Few games stand out in my childhood memory as prominently as Castlevania III: Dracula’s Curse.
I grew up living in the backwoods of Western New York, surrounded by tracts of abandoned farmland and endless expanses of forest. The winters were endless and unforgiving, the springs and summers brief but beautiful – and the falls… Well, the falls were awe-inspiring.
The hills would come alive with a cacophony of color. Fog would roll in from the swamps. Darkness would creep into the valleys earlier and earlier, shrouding the landscape in mystery and a sense of superstitious fear.
The changing of the seasons signaled a shift in culture. Apple cider, festivals, Halloween decorations, horror movies on TV, Dracula in English class.
And Castlevania III, borrowed from an older cousin, on my Nintendo Entertainment System.
What makes this game so great? In a word – atmosphere. The opening level is a European (Transylvanian?) village under attack from an undead scourge: zombies, skeletons, and evil animals stalking the streets. Power ups and background graphics are couched in Christian symbology, implying a real-world connection to the supernatural adventure on your screen. Abandoned cathedrals, graveyards, and menacing forests wait for you to explore them. Tight controls demand discipline, confidence, and thoughtful planning – making each death a painful lesson. Giant, well-animated bosses straight from your favorite classic horror films are the highlight of the game, each new terror met on your path at once intimidating and fantastic.
This is heroic adventure, set against Gothic and mythological settings and tropes.
And choice. Choice! Can you imagine? An 8-bit epic where the player decides where to go – and who to choose as companion – next. Should you brave the crumbling, difficult clock tower (both up and down) to earn the skills of the acrobatic pirate Grant DaNasty? Is Sypha the wizard (witch?), with a weak attack but amazing spell power, a worthy companion? Or will recruiting the wayward son of Dracula, Alucard (Dracula spelled backwards – get it?) be your greatest ally?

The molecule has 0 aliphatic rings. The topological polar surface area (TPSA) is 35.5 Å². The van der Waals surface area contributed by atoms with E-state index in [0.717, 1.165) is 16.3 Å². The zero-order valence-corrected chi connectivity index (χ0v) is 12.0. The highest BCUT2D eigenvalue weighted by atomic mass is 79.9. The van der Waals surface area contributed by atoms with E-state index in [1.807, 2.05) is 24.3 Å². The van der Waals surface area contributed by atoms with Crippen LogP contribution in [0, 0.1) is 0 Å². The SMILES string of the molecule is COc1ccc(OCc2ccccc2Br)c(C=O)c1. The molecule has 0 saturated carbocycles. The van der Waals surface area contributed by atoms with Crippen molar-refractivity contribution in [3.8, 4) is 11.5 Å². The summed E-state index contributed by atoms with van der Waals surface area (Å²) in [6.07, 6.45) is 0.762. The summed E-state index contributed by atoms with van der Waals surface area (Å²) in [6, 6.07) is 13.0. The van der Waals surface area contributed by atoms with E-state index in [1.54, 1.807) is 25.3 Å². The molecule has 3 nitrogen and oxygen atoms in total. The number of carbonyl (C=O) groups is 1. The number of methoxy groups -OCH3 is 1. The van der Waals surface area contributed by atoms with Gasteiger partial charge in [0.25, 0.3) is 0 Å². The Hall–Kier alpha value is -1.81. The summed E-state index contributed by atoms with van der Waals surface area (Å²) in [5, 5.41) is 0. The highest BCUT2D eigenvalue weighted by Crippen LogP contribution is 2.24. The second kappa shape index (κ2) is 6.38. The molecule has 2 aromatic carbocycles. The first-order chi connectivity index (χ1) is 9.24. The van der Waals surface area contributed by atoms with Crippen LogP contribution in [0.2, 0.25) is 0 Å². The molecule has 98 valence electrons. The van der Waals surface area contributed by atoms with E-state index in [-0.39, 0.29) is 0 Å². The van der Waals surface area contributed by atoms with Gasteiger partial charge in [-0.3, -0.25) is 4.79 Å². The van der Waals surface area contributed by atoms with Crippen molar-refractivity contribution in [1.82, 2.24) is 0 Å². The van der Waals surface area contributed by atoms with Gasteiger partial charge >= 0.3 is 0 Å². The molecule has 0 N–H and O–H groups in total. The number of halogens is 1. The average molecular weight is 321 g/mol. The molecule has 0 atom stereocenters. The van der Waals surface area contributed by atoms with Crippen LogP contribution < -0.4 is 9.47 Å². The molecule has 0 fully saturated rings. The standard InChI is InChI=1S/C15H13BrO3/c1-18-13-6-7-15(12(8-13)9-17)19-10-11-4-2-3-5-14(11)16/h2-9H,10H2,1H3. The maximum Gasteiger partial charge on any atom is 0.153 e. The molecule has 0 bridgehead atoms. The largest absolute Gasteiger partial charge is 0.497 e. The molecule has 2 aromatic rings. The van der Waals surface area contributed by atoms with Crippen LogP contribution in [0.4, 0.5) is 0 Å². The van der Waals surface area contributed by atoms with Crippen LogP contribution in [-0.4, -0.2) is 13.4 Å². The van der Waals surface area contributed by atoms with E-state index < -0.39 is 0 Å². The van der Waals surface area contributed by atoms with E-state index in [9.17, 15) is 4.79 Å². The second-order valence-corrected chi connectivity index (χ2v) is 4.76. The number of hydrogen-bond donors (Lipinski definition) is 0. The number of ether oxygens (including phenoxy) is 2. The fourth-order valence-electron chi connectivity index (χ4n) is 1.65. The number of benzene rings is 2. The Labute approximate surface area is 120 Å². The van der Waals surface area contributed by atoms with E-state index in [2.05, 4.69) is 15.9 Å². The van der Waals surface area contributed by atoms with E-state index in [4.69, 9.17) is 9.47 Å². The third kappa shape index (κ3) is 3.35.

The music is, despite the downgraded American chipset from the Japanese Famicom version, brilliant and atmospheric. The controls are tight and perfection-oriented (if unforgiving, especially when in the context of staircases or medusa heads). The graphics are top-notch, with weather effects, detailed sprites, and creative use of a limited NES color palette. This is a game optimized for the NES console, built by programmers who know their way around the limitations of the system, and it shows.
While difficult games are not uncommon to the NES, this title, like the previous Castlevania games, has some serious design issues that artificially increase the challenge. Using stairs is a near-suicidal endeavor. Enemy attack patterns can sometimes produce situations where you cannot escape taking damage. The game is lengthy, and the final battle against Dracula is made more challenging by sending the defeated player back to the beginning of the final stage. This is an artificial challenge and a bit of a slap in the face for dedicated players. The challenge should be defeating Dracula, not grinding through an obtuse final level over and over again, only to end up at the final boss with limited health. That said, a password system and cheat codes go a long way to alleviating the frustration of this design choice.
Castlevania III: Dracula’s Curse remains one of the best titles for a classic system, inspiring future generations of quality games, both within the Castlevania franchise and without. Its greatest strength is its atmosphere, graphics, and sharp gameplay – and its pure, unadulterated sense of Gothic adventure. While its sequel Super Castlevania IV for the SNES is arguably a superior title (and it’s much, much easier, which is not at all a criticism), Castlevania III remains a milestone in the series and is a true artistic and technical achievement on the NES.
Anyone looking for a retro title to bring them back to a childhood spent obsessed with horror movies and Halloween will find plenty to love in Castlevania III: Dracula’s Curse.
This review first appeared in its original form as part of 1 More Castle’s Review A Great Game Day 2013.